New company Recida to Focus on Developing Therapies Against Antibiotic-resistant Bacteria
Frazier Healthcare Partners has launched a new biopharmaceutical company called Recida Therapeutics, which will develop new therapies for serious antibiotic-resistant infections, including Pseudomonas aeruginosa, the leading cause of lung infections in cystic fibrosis (CF) patients.
RC-01 is Recida’s lead therapy candidate for multidrug-resistant Gram-negative bacteria, a group of bacteria that have become increasingly resistant to available antibiotic therapies, including the highly resistant Pseudomonas aeruginosa.
RC-01 inhibits the bacterial LpxC enzyme, a key protein involved in the production of a fat molecule, called lipid A, a component of the bacteria’s outer membrane and essential for their survival. In in vitro (in the lab) assays and in animal models infected with different Gram-negative bacteria, RC-01 showed a sustained and fast anti-bacterial activity against multi-drug resistant strains.
Furthermore, in clinical isolates of CF patients infected with Pseudomonas aeruginosa, RC-01 showed high levels of anti-bacterial activity. In animal models infected with the multidrug-resistant Acinetobacter baumannii, associated with hospital-acquired infections and recognized as one of the most difficult bacteria to treat, RC-01 was also effective.
The Cystic Fibrosis News Today forums are a place to connect with other patients, share tips and talk about the latest research. Join today!
RC-01, unlike previous LpxC inhibitors, showed excellent preclinical safety and tolerability, and a favorable pharmacokinetics profile (referring to the processing of the therapy into, through, and out of the body), even when administered at high doses.
“We believe RC-01 is an exceptional asset around which to form Recida Therapeutics,” James Ge, MD, PhD, co-founder and CEO of Recida, said in a press release.
“LpxC inhibitors have long been a promising class of antibiotics — and RC-01, if approved, would represent the first truly novel antibiotic class to reach patients and physicians in more than 50 years. We believe the preclinical profile of RC-01 is best-in-class, addresses the shortcomings of prior compounds, and has the potential to be the first LpxC inhibitor to advance into later stages of clinical development,” Ge added.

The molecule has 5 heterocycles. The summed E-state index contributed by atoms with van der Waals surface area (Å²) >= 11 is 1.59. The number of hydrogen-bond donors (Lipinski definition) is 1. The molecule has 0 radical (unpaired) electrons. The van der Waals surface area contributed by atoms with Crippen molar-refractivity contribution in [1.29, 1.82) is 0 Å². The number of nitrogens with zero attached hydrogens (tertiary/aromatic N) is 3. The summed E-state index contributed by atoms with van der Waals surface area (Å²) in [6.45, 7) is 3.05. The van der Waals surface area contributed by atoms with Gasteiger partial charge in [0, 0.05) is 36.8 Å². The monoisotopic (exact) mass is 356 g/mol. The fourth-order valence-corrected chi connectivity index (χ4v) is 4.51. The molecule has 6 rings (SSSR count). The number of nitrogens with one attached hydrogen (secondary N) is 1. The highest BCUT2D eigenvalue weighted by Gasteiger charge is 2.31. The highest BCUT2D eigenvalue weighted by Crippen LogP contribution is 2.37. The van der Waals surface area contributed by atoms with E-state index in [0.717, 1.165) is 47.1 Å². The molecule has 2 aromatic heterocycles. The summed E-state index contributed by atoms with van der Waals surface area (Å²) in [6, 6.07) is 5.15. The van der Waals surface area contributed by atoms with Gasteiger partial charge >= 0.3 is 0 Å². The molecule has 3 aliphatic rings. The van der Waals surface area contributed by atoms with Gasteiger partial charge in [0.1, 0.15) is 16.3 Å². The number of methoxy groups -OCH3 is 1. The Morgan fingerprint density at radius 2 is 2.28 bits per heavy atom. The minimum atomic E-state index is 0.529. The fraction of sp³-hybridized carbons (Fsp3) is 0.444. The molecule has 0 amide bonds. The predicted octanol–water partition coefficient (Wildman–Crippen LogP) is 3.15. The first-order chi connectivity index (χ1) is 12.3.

Recida is planning to submit an investigational new drug application for RC-01 to the U.S. Food and Drug Administration by April, with the hopes of having a Phase 1 clinical trial completed this year.
The application is being funded by CARB-X (Combating Antibiotic Resistant Bacteria Biopharmaceutical Accelerator), a Boston University global partnership funded by multiple partners — namely the U.S. Biomedical Advanced Research and Development Authority; the Wellcome Trust, U.K.; the U.K. Department of Health and Social Care’s Global Antimicrobial Resistance Innovation Fund; the Bill & Melinda Gates Foundation; and the National Institute of Allergy and Infectious Diseases.
Recida has licensed the development and marketing rights of RC-01 outside Japan from FUJIFILM Toyama Chemical. The development and commercialization of RC-01 in China is conducted in partnership with MicuRx Pharmaceuticals.
“In order to meet the critical and growing unmet need for novel antibiotics, it is essential to collaborate broadly to advance promising compounds like RC-01,” said David Socks, executive chairman of Recida and venture partner of Frazier Healthcare Partners.
“As a result, we are grateful for our partnerships with FUJIFILM Toyama Chemical and MicuRx as well as funding from CARB-X and Frazier. Together, we look forward to advancing this exciting drug candidate into human clinical development,” Socks concluded.